Halloween Reads

So, I decided I’m going to create a single post I can just link right to every October. Filled with stories I’ve written that are free online that are horror stories. At the bottom I include a link to a few non-free places (anthologies, natch) that have some other of my creepy short stories in case you want to read those. I’ll update these whenever I have new things that fit (two forthcoming in November and December 2018)

The House at the End of the World
Someone Changed the Bones in Our Homes
And Out Came the Words of Fire (honorable mention in Best Horror of the Year Volume 4, 2011)
The Last Stand of the Ant Maker
Apple Magick
Fingerbones Hung Like Mobiles
Philannion
Light Like Knives Dragged Across the Skin
Secret in the House of Smiles (audio)

And some anthologies and stuff-
Future Lovecraft – has my story PostFlesh
Glass Coffin Girls– has my story Stone Dogs. Which was also a Honorable Mention in Best Horror of the Year Volume 4, 2011

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Memento Mori

I was thinking the other day on how flawed the idea of horror can be, when it is only is described as fiction that provokes fear. That it is only emotional, and that this is the primary defining term. This feels weak to me, it feels like a cop out.

Almost all fiction uses fear and intense emotions in order to get us to care for the characters. Adventure fiction, action fiction, spy books, and all of the rest use fear and our fear for the characters to create an enjoyable, interesting experience. And yet, these books would not be called horror. It needs to be something more than that, doesn’t it? What links the desperate things that we label with this term? As a genre it doesn’t have as many rules and tropes and cages as others. Certainly, some subgenres carry a few brief outlines (haunted house, etc, slasher, etc, killer animals, etc), but they are nowhere near as codified as the subgenres of fantasy and science fiction (something I consider to be a huge benefit to horror as a medium).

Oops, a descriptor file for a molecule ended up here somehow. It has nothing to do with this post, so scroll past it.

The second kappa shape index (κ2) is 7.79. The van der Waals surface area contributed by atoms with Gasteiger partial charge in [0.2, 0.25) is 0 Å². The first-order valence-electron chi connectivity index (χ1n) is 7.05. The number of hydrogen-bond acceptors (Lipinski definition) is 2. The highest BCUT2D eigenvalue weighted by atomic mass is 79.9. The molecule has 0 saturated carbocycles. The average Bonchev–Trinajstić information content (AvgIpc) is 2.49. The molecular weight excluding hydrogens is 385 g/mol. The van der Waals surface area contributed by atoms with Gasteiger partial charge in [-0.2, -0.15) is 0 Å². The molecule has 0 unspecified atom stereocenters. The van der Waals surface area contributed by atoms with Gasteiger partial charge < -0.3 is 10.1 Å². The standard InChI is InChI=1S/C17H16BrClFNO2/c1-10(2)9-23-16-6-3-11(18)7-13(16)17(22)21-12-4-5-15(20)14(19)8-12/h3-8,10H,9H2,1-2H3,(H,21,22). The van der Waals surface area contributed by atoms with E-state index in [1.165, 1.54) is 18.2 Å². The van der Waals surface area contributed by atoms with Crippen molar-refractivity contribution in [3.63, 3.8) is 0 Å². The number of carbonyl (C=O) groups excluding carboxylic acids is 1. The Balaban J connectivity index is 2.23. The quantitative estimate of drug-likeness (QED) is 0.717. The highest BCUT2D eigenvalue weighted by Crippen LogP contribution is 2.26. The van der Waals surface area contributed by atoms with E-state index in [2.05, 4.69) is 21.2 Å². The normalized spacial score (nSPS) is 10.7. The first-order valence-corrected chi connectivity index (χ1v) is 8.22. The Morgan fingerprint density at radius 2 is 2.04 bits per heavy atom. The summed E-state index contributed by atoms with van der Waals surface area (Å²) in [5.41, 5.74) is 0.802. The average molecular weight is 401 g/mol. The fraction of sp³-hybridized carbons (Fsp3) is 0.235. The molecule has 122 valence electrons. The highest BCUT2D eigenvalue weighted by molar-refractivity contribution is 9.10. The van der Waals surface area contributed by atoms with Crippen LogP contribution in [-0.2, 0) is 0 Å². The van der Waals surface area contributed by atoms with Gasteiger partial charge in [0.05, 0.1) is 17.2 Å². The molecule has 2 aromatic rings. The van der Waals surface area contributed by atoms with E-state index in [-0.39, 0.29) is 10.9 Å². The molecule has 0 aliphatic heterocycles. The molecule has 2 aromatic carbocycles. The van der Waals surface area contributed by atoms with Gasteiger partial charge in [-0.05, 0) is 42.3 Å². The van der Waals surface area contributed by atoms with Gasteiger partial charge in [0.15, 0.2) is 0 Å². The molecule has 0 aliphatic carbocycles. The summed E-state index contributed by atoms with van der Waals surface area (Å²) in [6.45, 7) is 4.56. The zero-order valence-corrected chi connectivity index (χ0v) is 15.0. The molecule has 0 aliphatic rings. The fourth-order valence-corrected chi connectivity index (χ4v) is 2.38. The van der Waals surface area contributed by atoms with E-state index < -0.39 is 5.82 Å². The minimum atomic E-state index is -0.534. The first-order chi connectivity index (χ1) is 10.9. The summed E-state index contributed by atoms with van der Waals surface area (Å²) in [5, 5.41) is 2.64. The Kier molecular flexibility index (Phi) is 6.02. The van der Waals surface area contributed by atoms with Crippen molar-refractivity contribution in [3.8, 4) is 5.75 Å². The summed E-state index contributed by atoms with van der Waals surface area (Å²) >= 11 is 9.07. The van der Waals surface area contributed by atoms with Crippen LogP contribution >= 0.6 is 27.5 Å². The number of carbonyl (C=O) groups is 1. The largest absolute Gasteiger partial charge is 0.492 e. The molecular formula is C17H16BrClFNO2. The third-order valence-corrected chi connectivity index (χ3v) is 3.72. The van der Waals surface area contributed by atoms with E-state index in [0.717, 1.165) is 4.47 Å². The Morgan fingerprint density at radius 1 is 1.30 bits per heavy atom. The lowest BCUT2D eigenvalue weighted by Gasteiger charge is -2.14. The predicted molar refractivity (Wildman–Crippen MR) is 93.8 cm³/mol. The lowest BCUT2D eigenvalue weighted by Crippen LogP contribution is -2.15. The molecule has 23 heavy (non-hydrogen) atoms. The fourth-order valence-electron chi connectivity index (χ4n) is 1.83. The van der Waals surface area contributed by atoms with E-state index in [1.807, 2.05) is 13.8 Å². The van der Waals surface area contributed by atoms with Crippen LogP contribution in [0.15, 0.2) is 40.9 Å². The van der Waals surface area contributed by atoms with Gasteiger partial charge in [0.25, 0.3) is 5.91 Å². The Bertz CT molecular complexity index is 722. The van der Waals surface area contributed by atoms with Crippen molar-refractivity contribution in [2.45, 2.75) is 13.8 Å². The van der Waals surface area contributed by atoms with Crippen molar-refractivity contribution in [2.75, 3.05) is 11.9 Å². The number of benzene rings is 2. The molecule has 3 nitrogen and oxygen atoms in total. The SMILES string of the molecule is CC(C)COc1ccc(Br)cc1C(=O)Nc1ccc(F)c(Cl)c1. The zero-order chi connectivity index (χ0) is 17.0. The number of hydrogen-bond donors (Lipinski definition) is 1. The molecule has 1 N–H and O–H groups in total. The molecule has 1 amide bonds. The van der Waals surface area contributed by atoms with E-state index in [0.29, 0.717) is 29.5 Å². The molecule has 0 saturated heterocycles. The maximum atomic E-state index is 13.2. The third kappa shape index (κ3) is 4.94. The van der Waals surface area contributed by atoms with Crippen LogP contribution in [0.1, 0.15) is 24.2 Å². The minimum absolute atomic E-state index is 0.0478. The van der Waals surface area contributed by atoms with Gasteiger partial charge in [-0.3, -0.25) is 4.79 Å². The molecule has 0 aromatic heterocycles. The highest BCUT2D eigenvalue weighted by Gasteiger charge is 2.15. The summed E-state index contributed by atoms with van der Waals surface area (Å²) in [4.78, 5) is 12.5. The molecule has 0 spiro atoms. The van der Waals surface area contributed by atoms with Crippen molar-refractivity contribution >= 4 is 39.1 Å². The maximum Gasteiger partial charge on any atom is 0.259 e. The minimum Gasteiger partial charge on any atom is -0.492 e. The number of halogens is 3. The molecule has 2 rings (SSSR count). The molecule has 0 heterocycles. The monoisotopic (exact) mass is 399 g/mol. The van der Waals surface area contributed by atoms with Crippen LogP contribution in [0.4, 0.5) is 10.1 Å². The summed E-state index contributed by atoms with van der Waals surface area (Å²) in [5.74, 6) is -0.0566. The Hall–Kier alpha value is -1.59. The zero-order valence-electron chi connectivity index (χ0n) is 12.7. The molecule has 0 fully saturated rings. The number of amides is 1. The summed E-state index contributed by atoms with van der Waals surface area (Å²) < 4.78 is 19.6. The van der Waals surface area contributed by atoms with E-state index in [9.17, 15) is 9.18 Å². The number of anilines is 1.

It has to be something else. And I think, really, it all boils down to one primal fear. A primal, concentrated fear that all these desperate things connect to somehow. The fear of our own death. Not the death of others, but rather the death that awaits each of us. And not the actual act itself, but rather the mystery of it all.

I was thinking about this the other day. Maybe I’m wrong about it? I probably am, and I’ll probably change my mind later. Who knows? But even cosmic horror, or horror about the wrongness of the world, or horror about the wrongness of humanity, etc, etc, all seems to boil down to seeing our own skull in a mirror. What waits behind the gruesome veil of pain?

One fear I plan on exploring in fiction some day is one I come to a lot. This fear I have of what constitutes consciousness, and when does consciousness turn off? How long are we dying before we’re no longer aware of it, or anything else? Recent studies say those that were considered brain dead really weren’t, and could hear people and everything else if they ever make it back to the land of the living.

This makes me question where consciousness is stored, how it’s activated, and when is turned off? What if I’m dying and fully aware of it? How long before it goes away? Do I feel myself rotting, watch it all go down? Are my thoughts still running around in my head as my eyes rot out and my blood drips out from the last bit of my body? How long does the pain last? Do I feel my insides melting into goo? Can I taste the flies who taste me in those last hours?

Damn. I really hope I die in my sleep. But even then, what does that even mean? How do they know the person doesn’t briefly, quickly, wake and feel their lungs stop, their heart stop, and then everything on fire and burning fire and the nerves firing off their last synapses before it all winds down and ceases to be?